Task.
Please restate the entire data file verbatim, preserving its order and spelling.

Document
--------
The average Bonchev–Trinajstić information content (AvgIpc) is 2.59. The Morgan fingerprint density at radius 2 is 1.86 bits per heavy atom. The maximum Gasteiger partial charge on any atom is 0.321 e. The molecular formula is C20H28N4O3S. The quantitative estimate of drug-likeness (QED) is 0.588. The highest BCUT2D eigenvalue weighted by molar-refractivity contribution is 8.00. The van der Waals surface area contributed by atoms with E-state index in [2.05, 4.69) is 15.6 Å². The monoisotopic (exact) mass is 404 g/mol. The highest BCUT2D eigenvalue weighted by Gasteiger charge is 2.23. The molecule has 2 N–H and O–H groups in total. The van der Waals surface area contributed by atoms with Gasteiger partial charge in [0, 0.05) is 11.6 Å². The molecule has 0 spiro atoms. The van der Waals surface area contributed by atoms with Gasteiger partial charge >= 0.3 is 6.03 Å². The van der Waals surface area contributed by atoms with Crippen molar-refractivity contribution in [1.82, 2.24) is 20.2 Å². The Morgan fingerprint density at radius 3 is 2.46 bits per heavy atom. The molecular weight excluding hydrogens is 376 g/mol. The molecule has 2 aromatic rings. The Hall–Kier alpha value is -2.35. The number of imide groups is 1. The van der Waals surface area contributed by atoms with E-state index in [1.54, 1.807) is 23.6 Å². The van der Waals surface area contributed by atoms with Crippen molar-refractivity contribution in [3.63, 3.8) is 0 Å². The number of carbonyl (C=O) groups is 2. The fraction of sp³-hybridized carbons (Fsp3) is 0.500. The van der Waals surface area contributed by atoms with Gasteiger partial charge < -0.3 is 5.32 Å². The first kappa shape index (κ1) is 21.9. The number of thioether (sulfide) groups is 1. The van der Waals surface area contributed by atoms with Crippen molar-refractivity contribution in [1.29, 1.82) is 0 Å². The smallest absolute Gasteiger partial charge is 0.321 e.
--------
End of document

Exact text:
The average Bonchev–Trinajstić information content (AvgIpc) is 2.59. The Morgan fingerprint density at radius 2 is 1.86 bits per heavy atom. The maximum Gasteiger partial charge on any atom is 0.321 e. The molecular formula is C20H28N4O3S. The quantitative estimate of drug-likeness (QED) is 0.588. The highest BCUT2D eigenvalue weighted by molar-refractivity contribution is 8.00. The van der Waals surface area contributed by atoms with E-state index in [2.05, 4.69) is 15.6 Å². The monoisotopic (exact) mass is 404 g/mol. The highest BCUT2D eigenvalue weighted by Gasteiger charge is 2.23. The molecule has 2 N–H and O–H groups in total. The van der Waals surface area contributed by atoms with Gasteiger partial charge in [0, 0.05) is 11.6 Å². The molecule has 0 spiro atoms. The van der Waals surface area contributed by atoms with Gasteiger partial charge >= 0.3 is 6.03 Å². The van der Waals surface area contributed by atoms with Crippen molar-refractivity contribution in [1.82, 2.24) is 20.2 Å². The Morgan fingerprint density at radius 3 is 2.46 bits per heavy atom. The molecular weight excluding hydrogens is 376 g/mol. The molecule has 2 aromatic rings. The Hall–Kier alpha value is -2.35. The number of imide groups is 1. The van der Waals surface area contributed by atoms with E-state index in [1.54, 1.807) is 23.6 Å². The van der Waals surface area contributed by atoms with Crippen molar-refractivity contribution in [3.63, 3.8) is 0 Å². The number of carbonyl (C=O) groups is 2. The fraction of sp³-hybridized carbons (Fsp3) is 0.500. The van der Waals surface area contributed by atoms with Gasteiger partial charge < -0.3 is 5.32 Å². The first kappa shape index (κ1) is 21.9. The number of thioether (sulfide) groups is 1. The van der Waals surface area contributed by atoms with Crippen molar-refractivity contribution in [1.29, 1.82) is 0 Å². The smallest absolute Gasteiger partial charge is 0.321 e.